Gervase Fen’s next mystery (I think, maybe I’m reading them out of order) – Swan Song – takes place in an opera house. Young married singers, young unmarried singers, a new conductor and an unbearable male diva who after threatening to destroy the show apparently hangs himself in his dressing room. He wasn’t the suicidal type and there are a lot of barbiturates in the bottle he was drinking from. So did someone try to poison him and then he hung himself? Or did someone hang him? Were there two murderers? That seems a bit much, but he was very unpopular.
Edmund Crispin has some biting commentary on musical performers. He was a composer so he probably spoke from experience. Elizabeth is hoping to interview detectives including Fen, “I’m hoping to do H.M, and Mrs Bradley, and Albert Campion…” I love this idea. They’re all part of the same universe. Fen is friends with H.M. He says at one point “Or to crib a phrase from my illustrious colleague at the war office — burn me.”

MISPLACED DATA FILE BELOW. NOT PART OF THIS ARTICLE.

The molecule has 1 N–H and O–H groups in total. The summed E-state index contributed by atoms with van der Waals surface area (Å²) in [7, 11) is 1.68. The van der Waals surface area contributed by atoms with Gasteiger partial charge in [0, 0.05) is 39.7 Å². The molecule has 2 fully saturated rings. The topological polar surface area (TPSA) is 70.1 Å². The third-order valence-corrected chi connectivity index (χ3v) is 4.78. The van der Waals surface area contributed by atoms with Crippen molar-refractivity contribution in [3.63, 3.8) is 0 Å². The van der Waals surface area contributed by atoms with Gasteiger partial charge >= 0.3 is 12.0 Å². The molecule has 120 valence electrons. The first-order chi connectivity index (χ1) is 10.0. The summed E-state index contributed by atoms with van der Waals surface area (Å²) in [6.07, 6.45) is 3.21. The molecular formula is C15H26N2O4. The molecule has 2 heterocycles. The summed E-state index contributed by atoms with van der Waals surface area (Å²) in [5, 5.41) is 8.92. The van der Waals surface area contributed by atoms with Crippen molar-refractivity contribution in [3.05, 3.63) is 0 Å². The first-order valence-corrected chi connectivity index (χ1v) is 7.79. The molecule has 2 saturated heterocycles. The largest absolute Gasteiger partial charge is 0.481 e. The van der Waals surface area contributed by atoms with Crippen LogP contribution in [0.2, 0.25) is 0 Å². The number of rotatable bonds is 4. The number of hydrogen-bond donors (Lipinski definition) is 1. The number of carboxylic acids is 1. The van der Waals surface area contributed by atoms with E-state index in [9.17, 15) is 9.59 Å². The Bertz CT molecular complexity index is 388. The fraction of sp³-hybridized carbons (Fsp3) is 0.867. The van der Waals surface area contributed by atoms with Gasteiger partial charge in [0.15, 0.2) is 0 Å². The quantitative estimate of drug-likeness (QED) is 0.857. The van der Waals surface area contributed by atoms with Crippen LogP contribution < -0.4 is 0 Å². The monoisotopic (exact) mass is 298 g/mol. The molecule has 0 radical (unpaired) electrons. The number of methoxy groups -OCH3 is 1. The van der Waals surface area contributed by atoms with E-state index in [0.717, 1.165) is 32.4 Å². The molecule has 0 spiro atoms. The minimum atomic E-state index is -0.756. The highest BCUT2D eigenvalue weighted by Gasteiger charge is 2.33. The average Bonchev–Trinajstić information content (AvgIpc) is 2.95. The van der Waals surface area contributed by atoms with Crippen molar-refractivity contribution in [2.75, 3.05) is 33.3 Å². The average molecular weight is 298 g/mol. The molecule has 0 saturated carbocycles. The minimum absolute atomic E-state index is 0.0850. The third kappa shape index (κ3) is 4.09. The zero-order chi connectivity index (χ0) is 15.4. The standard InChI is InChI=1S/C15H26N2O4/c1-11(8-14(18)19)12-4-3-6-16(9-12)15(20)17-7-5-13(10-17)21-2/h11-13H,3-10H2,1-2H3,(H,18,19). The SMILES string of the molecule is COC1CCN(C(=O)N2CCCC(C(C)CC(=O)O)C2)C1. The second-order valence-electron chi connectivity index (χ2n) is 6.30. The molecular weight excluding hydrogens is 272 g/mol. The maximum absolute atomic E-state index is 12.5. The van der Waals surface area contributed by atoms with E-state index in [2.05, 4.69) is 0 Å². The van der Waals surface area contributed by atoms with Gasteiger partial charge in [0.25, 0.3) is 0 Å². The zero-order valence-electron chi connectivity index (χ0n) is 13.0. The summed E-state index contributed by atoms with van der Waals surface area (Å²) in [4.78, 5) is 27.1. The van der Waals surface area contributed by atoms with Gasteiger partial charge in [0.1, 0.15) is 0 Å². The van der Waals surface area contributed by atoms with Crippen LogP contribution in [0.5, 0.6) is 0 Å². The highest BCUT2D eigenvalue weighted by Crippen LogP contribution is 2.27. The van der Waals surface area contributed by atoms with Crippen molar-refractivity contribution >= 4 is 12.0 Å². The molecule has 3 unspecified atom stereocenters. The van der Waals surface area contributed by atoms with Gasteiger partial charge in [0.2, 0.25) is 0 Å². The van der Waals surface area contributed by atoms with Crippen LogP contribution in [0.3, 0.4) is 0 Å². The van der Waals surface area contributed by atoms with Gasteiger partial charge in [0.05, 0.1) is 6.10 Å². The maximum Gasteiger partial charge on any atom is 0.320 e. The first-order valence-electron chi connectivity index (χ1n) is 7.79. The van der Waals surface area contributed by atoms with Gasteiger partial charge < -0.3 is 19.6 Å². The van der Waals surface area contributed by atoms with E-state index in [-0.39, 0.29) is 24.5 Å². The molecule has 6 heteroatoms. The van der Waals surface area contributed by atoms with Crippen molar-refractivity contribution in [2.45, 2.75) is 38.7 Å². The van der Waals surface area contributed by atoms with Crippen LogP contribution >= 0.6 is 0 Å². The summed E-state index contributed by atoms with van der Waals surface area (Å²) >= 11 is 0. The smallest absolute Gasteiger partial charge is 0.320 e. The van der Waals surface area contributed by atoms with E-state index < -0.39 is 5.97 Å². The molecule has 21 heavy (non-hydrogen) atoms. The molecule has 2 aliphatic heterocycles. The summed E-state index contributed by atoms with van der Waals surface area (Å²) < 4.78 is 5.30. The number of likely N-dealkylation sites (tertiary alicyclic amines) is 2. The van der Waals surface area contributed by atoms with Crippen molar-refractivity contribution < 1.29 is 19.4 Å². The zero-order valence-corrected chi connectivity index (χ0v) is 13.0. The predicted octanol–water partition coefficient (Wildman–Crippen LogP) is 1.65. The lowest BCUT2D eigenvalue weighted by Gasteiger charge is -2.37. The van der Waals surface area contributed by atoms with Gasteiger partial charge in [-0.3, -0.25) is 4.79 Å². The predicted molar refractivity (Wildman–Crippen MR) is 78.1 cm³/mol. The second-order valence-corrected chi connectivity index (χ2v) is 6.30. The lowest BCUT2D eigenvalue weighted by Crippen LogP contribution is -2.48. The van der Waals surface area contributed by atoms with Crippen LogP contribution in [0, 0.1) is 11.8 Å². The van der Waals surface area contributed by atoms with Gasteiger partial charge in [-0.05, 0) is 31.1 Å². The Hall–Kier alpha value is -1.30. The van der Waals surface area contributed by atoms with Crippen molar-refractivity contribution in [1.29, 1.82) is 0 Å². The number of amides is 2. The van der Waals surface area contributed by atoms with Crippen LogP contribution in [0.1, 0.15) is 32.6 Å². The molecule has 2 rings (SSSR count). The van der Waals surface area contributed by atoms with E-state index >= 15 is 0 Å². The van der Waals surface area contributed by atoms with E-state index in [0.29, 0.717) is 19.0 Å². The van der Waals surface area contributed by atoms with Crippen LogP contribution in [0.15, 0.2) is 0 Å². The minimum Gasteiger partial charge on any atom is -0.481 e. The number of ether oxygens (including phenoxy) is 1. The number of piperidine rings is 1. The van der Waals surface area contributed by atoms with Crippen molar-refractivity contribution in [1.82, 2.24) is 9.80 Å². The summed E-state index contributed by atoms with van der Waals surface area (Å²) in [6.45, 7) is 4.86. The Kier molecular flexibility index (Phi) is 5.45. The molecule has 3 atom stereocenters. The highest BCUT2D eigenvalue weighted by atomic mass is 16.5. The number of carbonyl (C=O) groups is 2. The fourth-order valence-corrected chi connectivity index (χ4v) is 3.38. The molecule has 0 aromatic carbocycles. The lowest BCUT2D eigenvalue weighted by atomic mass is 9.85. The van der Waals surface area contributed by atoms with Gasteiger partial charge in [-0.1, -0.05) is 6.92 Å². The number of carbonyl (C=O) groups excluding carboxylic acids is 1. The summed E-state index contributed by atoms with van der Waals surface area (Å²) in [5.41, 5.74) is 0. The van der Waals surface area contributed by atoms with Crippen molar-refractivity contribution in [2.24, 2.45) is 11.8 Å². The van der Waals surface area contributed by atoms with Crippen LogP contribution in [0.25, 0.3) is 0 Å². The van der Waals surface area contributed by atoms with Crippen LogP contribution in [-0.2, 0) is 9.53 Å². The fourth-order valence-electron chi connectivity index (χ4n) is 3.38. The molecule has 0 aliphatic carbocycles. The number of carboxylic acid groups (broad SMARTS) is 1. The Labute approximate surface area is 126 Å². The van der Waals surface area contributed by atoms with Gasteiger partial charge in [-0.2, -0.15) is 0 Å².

Fen felt in the pocket of his raincoat, and after bringing to light successively a grubby handkerchief, a half-empty packet of cigarettes, a copy of the Imitation of Christ, and a small woolly bear named Thomas Shadwell, found his torch.
So, then there are more attacks, attempted poisonings and stranglings, the occasional oddball minor character. I enjoy his writing and I guessed a bit of the solution, but there was no way I think for a modern person to guess the whole solution. If you know enough about how things were made back then, perhaps you could figure it out, I couldn’t.